Exes by Max Winter comes out today! It’s a heartbreaking, hilarious novel-in-fragments, in which Clay Blackall compiles the stories of longtime residents of Providence, Rhode Island, in an attempt to understand his brother Eli’s death and the city that has defined and ruined them both.
Fiction Advocate: Max! How are you celebrating the publication of Exes?
Max Winter: I guess I already did? Because even though Exes’ official release date is April 11, Amazon shipped their copies two weeks early, which completely caught me off guard. (But I worked media retail in the pre-Internet Age, when these dates were inviolate. Except for the new Sinatra box when Liv Tyler or Richard Hell were asking.) It felt thrilling, of course—knowing the book was finally in readers’ hands—but because my author’s copies hadn’t even arrived yet, it also felt an awful lot like having blacked out at a wedding. “Ohmygod, you don’t remember? You were so funny and/or mean!”
George Saunders’ first novel, Lincoln in the Bardo, reads like confetti, like fireworks, like a snowstorm. This novel, like an image made of pixels, is a collage of intricate individual parts that, taken together, create the dazzling swirl and pulse of tenuous coherence.
Allow me to literalize: it is a story told in snatches by dozens of different narrators, most of whom are dead and dwelling in the “bardo” (a Buddhist term for the transitional state between life and death) of a crypt in Georgetown. As in Dante’s Divine Comedy, the novel’s clearest intertext, souls are punished according to their sins—one sexually frustrated man sports a massively engorged member because he was never able to consummate his marriage. Death, heaven, and intermediate states have long been a fascination for Saunders, explored in stories like “Escape From Spiderhead,” “Sea Oak,” and “CivilWarLand in Bad Decline.” In Lincoln in the Bardo, Saunders looses his ghosts on the graveyard to shuffle through their danse macabre. Continue reading
Virginia Woolf took her greatest risks as an artist in 1930. Fresh off the success of Orlando and To The Lighthouse, she embarked on The Waves, a more experimental, more fluid novel than her previous works. (She describes it in her diary triumphantly as “my first book in my own style.”) If The Waves marked an invigorating period of self-expression for Woolf, the process of writing it—and editing it—was nonetheless taxing. (“Never,” she laments, “have I screwed my brain so tight over a book.”) In an entry dated April 11th, 1931, Woolf, who was balancing a few writing projects at the time, complains about revision: “I am so tired of correcting my own writing… And the cramming in and the cutting out… But I have no pen—well, it will just make a mark. And not much to say, or rather too much and not the mood.”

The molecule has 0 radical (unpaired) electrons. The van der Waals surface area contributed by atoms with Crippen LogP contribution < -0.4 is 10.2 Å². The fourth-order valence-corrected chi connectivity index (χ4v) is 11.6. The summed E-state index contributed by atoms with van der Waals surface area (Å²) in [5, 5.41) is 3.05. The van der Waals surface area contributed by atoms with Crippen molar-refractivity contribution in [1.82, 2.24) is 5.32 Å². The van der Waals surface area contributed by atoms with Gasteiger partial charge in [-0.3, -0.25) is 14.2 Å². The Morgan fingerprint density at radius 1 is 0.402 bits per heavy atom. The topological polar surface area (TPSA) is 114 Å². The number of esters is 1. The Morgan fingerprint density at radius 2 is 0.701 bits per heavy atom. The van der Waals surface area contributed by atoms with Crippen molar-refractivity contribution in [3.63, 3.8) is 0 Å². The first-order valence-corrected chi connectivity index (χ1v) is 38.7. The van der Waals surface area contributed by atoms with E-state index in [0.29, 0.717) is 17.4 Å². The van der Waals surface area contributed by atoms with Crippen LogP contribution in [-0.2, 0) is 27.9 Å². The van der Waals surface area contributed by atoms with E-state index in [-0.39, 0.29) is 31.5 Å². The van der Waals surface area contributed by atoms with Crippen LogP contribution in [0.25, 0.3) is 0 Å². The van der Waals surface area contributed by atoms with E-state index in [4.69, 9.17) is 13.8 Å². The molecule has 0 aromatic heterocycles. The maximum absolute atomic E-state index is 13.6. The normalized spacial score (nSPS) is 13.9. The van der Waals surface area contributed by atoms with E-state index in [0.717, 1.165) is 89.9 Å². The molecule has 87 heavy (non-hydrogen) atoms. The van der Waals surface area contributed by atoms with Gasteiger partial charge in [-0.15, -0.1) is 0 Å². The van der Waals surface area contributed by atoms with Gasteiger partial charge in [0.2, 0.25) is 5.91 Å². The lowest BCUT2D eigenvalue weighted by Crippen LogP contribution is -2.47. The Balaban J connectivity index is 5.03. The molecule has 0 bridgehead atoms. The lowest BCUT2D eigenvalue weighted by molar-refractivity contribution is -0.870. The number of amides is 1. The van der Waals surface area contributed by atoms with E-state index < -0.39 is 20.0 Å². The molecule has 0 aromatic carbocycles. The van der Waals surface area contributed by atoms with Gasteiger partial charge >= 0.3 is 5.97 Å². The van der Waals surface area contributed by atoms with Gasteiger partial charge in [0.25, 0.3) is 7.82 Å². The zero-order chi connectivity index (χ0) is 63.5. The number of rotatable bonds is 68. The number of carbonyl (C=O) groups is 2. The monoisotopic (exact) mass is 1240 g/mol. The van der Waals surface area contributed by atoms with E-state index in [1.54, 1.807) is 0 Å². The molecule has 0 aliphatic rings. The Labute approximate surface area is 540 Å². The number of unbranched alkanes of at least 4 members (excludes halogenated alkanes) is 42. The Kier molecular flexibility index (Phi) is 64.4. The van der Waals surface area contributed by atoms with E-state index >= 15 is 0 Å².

The plot of Sorry to Disrupt the Peace by Patty Yumi Cottrell is easy to summarize. A woman learns that her only brother has committed suicide, so she returns home to figure out, detective-like, why he did it.
But that summary doesn’t even begin to encapsulate the trippy, engrossing sensation of reading this book. Cottrell’s narrator, Helen Moran, is one of the most paradoxical and unforgettable creations in recent literature—a clever observer of people who mangles every social interaction, a rigid follower of rules who casually gives drugs to children, an exuberantly verbal thinker who rarely speaks. Her uniquely warped point of view is the second mystery that this hilarious and devastating novel invites readers to unravel. Continue reading
Ottessa Moshfegh lifts the rock of our inner lives to see what sort of critters writhe beneath in darkness. While she thoroughly explored the inner lives of troubled protagonists in her novels McGlue and Eileen, Moshfegh’s tight-yet-roomy plotting lends itself well to short fiction. Because of this, there is perhaps no better display of her unique talents than Homesick for Another World, which features new pieces alongside stories that previously appeared in The New Yorker and The Paris Review. In each story, a cockeyed protagonist is confronted by exactly the kind of pain they need to grow. That may sound rote, but Moshfegh dazzles with her abilities to sidestep sentimentality in favor of plot development, to humanely portray the broken, and to slowly unfold a surprise. Continue reading
In two of her previous historical novels, Sabina Murray used the “I” point of view to examine different eras from a personal vantage, inhabiting a character to assess shifting political attitudes from up close. In Valiant Gentlemen, she drops the “I” in favor of three distinct perspectives: Irish patriot Roger Casement, his close friend Herbert Ward, and Ward’s wife, the heiress Sarita Sanford. Using these three lives, Murray examines the last burning years of the 1800s and how they influenced the First World War, painting a broad picture of gender and sexual politics at the turn of the last century, and leaving us to ponder how we got to now.